By Todd Coupal
Last fall, I celebrated the one-year anniversary of the opening of my Pop-A-Lock franchise. As the company’s second franchisee in Canada, I was able to bring an established brand to an untapped market in British Columbia. This has helped fulfil my personal goal of owning my own business. And compared to my previous career as a retail executive, I now have a much better work-life balance—and a more confident view toward eventual retirement.
Born to run a business
As a child growing up in Ottawa, I was always interested in making money. At 10 years old, I started my first business, offering lawn care and housesitting services. My dad lent me some money to print up business cards and pamphlets to promote it. My main focus was on lawn care, but if people knew my family, then they would also let me housesit for them.
I also had a newspaper route on the side. Living in a new residential development, I was consistently able to win prizes for signing on the most new subscribers. That’s how I got my first 10-speed bicycle.
My parents were both middle managers and worked for the same employers for their entire careers. While they supported my entrepreneurial ambitions at a young age, they also told me one day I should join a big company and collect a pension.
I earned an economics degree at Queen’s University in Kingston, Ont. To help pay for school, I sold Queen’s logo tie-dye T-shirts during school events and worked part-time as a Royal Bank of Canada (RBC) teller during the summer. Since I was always very interested in business, I took as many commerce courses as possible, especially in marketing.
In my extracurricular time, I became involved through Queen’s with the International Association of Students in Economic and Commercial Sciences. It was a club of likeminded economics students who were interested in international business. I eventually became president of the local chapter and, by my last year at university, we had more than 135 members.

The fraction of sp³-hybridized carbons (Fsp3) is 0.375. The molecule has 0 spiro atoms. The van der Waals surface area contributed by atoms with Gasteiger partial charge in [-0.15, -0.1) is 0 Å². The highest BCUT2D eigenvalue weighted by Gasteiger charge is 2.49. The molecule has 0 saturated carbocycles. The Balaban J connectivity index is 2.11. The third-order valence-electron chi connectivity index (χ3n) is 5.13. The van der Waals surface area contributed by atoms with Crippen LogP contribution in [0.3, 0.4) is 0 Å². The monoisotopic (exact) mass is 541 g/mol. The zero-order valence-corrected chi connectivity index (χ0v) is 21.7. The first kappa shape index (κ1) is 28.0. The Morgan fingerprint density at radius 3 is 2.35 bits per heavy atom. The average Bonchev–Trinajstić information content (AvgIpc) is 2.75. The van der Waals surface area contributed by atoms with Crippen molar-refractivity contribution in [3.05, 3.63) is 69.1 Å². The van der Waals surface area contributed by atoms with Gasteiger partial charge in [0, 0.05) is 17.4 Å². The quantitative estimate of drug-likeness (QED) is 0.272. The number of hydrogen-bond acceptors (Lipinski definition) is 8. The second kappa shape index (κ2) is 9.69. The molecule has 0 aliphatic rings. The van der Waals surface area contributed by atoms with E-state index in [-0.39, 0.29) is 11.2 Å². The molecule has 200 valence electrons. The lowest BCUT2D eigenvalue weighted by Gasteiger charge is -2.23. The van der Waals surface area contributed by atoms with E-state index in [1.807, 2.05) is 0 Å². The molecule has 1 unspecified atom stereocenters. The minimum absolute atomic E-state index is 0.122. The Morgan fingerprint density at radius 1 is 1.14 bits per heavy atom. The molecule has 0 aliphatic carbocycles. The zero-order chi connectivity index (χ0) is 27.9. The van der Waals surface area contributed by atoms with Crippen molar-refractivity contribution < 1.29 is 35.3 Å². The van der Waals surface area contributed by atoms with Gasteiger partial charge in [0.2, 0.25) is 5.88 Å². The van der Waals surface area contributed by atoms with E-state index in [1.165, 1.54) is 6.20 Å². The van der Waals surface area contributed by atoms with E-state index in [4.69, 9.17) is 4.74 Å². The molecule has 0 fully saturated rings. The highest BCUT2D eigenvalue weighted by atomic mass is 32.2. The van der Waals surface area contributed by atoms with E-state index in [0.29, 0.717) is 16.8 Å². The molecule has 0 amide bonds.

My experience with the club got me my first job after university with a bank in Kyoto, Japan. Between my work at RBC and my degree, I had both the banking and the economics experience they sought. My new job involved establishing banking services for English-speaking expats living in Kyoto.
I had to become bilingual quickly, especially since I lived in a company dormitory where none of the other men could speak English. With a one-month intensive language course followed by many lessons, my Japanese became more and more competent.
For my second endeavour in Japan, I moved to Osaka and worked for BC Trade, an independent agency of British Columbia’s provincial government. By then, I could speak Japanese fluently. I helped write business proposals and facilitate trade missions for companies based in British Columbia that wanted to do business with Japanese partners. And it was in Osaka I met my wife, Rio.
After my contract was up, I returned to Canada with Rio. I decided to head to Vancouver, where I loved the climate and the skiing. Our first daughter was born in 2000 and our second in 2003.
A career in retail
Once I was back in Canada, through business networking, I embarked upon a career in the retail sector. I started at Costco Canada, handling purchasing functions from their head office in Burnaby, B.C. I was with them for just over five years.
Following Costco, another opportunity arose when electronics retailer Best Buy entered Canada. They headhunted me away from Costco and I was there for almost 10 years.
As a buyer, I enjoyed the opportunity to hone my skills for running my own business. Like a small business owner a category manager is essentially in control of everything. The retailer provides a certain square footage in its stores and a specific product category, such as home appliances, and then you have the autonomy to develop and implement a plan, with the goal of maximizing sales and profitability. Choosing what products to buy, how to advertise and merchandise those products, how to price and how to deal with competition are all within the scope of the job.